Before Commitment/After Diagnosis

We each keep time in different ways, with our own personal clocks and calendars. Measuring the days and years, remembering […]

We each keep time in different ways, with our own personal clocks and calendars. Measuring the days and years, remembering or forgetting, keeping track of our histories.

My friends, Jim and Erin, measure their lives by their baby’s birth, her first steps, first words. As Fiona experiences everything for the first time, Jim and Erin are also rediscovering the wonder of simply living.

My friend Chris is a Navy aviator. His life changes as he moves from base to base, ship to ship, as he rises in rank and responsibility. His calendar is connected with actions, orders and the oaths he’s taken.

Some of us measure the time by our relationships, our jobs, our travels. Athletes and fans go by games, seasons and championships. Some judge the time by political and historical situations, by fluctuations in the stock market, by what they buy, what car they drive or where they live.

As Einstein taught us, time is relative–it isn’t perceived the same by everyone. It moves and shifts. His example of a minute spent sitting on a hot stove versus one spent looking at Marilyn Monroe is especially graphic. Time spent in pain, loneliness or despair can have its own speed–as can time spent lying on a beach in the Caribbean, or sitting in the backseat with your older sister on a two-hour car ride to visit relatives. “Are we there yet?”

The defining factor for how I’ve measured my time and life has been my struggle with major depression. Understandably, it’s colored my perspective on the world, controlled the radar of how I look at my life.

I’ve mapped my life by my hospitalizations (hospitable or not), by medications prescribed (and sometimes even taken), by therapy, treatment and groups. DBT, ECT, SSRIs, CATs, PETs, MRIs, and “pick yourself up by your bootstraps.” The first hospital I was in as a teenager was the Adolescent Psychiatric Unit of the Mayo Clinic. In my own historical time line, there’s B.C. (Before Commitment) or A.D. (After Diagnosis). It was at The Unit that I was told that I was mentally ill, where I mistakenly began to believe myself to be somehow different, broken, one of the damned.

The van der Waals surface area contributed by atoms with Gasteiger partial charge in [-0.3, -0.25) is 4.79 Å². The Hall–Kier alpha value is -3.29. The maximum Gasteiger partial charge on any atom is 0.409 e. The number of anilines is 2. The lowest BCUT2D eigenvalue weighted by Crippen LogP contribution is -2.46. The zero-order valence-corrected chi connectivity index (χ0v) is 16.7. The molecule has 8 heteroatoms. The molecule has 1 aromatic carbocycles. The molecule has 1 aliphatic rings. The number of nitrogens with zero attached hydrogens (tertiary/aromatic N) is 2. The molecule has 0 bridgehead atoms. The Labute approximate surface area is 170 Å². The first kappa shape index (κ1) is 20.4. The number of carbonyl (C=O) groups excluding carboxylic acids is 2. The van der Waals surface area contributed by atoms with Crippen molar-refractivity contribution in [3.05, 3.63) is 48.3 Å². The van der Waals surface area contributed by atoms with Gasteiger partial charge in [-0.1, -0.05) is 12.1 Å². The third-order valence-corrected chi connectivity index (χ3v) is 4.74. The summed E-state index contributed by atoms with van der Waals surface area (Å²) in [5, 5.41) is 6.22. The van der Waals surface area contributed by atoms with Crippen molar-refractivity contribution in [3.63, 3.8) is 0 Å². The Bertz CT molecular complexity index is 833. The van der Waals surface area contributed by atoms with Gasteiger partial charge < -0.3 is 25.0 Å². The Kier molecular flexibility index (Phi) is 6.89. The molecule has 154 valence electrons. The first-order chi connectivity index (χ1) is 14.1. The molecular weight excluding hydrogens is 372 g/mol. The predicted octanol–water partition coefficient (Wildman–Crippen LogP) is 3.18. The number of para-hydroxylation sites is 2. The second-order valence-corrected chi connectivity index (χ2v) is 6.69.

Broken relationships, fights with my family, lost jobs, missed opportunities–these were the benchmarks and calendars of my life. Disappointments, sadness, regrets. And time never healed those wounds.

For me it was people, friendship, love. Somehow, through all of the pain that I believed made up 99 percent of my world, special people came to my rescue. Friends, family, sometimes total strangers: mental health professionals, doctors’ receptionists, the guy that bagged my groceries. People would smile, tell jokes, make some small connection. Little moments of kindness and aid that started to add up. Small, enormous things that would “wake me up,” for a minute or two. I’d seen the world as such a tough, cold place that it took a while for my heart to thaw, to reawaken and readjust that radar. As I became aware of the kind people around me, I started experimenting, almost scientifically, and discovered that my shame made me drop my eyes and my pain made me close my ears–sometimes in fear, but sometimes in feeling I wasn’t deserving of kindness. When I’d look people in the eyes and actually listen to what they said, be in the moment with them–whether it was a four-hour date or the five seconds it took for the cashier to give me my change–it was a different world. I started seeing that everyone was hurting or cautious in some way, and needed a kind word or moment. I could truly identify with that and perhaps I had something to offer, too.

Ken Keyes Jr. said: “A loving person lives in a loving world. A hostile person lives in a hostile world. Everyone you meet is your mirror.” It’s taken some time, but my mirror on the world is changing. My “inner tyrant” still tries to sabotage me, but I’m able to look at the stars and wonder again. I can go into a store and talk to strangers. I can visit friends and family and spend time with them, staying in the moment–not going into the past, future or some fantasy world. I can be with myself and not be overwhelmed with sadness or loneliness. I can measure my life and days in new ways: the friends, the new people I get to meet, the places I go. I still deal with my mental illness and multiple sclerosis every day. But it isn’t what totally defines and measures my days.

As I wake up and exist in the moment, my days seem fuller and don’t rush past with such a terrible, empty pace. There seem to be so many more positive minutes to outweigh the painful ones, and that gives me the hope and courage to keep trying. Paying attention to living changed everything, and woke me up–my disabilities hadn’t ruined my life, but enriched it, helping me to value friendships and experience over money. To know appearance for the illusion it is. To remember that I am the choices I make. That my life is precious and unique, and that the gifts of kindness I can give to others and myself are what will ultimately measure my life.